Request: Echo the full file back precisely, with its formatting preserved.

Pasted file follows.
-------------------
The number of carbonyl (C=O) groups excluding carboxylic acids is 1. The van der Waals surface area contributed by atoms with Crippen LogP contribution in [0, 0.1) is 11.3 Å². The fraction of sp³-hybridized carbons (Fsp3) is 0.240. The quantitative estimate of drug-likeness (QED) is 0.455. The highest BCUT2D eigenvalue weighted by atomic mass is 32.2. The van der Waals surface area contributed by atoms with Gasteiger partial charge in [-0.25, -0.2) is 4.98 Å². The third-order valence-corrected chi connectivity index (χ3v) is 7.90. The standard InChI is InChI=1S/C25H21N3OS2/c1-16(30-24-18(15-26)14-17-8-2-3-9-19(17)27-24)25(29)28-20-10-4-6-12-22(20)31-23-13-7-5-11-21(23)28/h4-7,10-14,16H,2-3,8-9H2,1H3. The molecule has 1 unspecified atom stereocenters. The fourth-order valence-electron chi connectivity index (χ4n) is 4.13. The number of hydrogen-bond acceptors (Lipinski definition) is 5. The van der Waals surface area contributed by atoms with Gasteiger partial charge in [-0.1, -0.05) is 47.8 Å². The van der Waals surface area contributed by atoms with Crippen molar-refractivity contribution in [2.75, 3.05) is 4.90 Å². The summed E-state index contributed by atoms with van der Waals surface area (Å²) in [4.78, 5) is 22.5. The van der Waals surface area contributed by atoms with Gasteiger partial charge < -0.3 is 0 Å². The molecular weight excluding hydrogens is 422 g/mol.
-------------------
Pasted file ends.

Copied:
The number of carbonyl (C=O) groups excluding carboxylic acids is 1. The van der Waals surface area contributed by atoms with Crippen LogP contribution in [0, 0.1) is 11.3 Å². The fraction of sp³-hybridized carbons (Fsp3) is 0.240. The quantitative estimate of drug-likeness (QED) is 0.455. The highest BCUT2D eigenvalue weighted by atomic mass is 32.2. The van der Waals surface area contributed by atoms with Gasteiger partial charge in [-0.25, -0.2) is 4.98 Å². The third-order valence-corrected chi connectivity index (χ3v) is 7.90. The standard InChI is InChI=1S/C25H21N3OS2/c1-16(30-24-18(15-26)14-17-8-2-3-9-19(17)27-24)25(29)28-20-10-4-6-12-22(20)31-23-13-7-5-11-21(23)28/h4-7,10-14,16H,2-3,8-9H2,1H3. The molecule has 1 unspecified atom stereocenters. The fourth-order valence-electron chi connectivity index (χ4n) is 4.13. The number of hydrogen-bond acceptors (Lipinski definition) is 5. The van der Waals surface area contributed by atoms with Gasteiger partial charge in [-0.1, -0.05) is 47.8 Å². The van der Waals surface area contributed by atoms with Crippen molar-refractivity contribution in [2.75, 3.05) is 4.90 Å². The summed E-state index contributed by atoms with van der Waals surface area (Å²) in [4.78, 5) is 22.5. The van der Waals surface area contributed by atoms with Gasteiger partial charge < -0.3 is 0 Å². The molecular weight excluding hydrogens is 422 g/mol.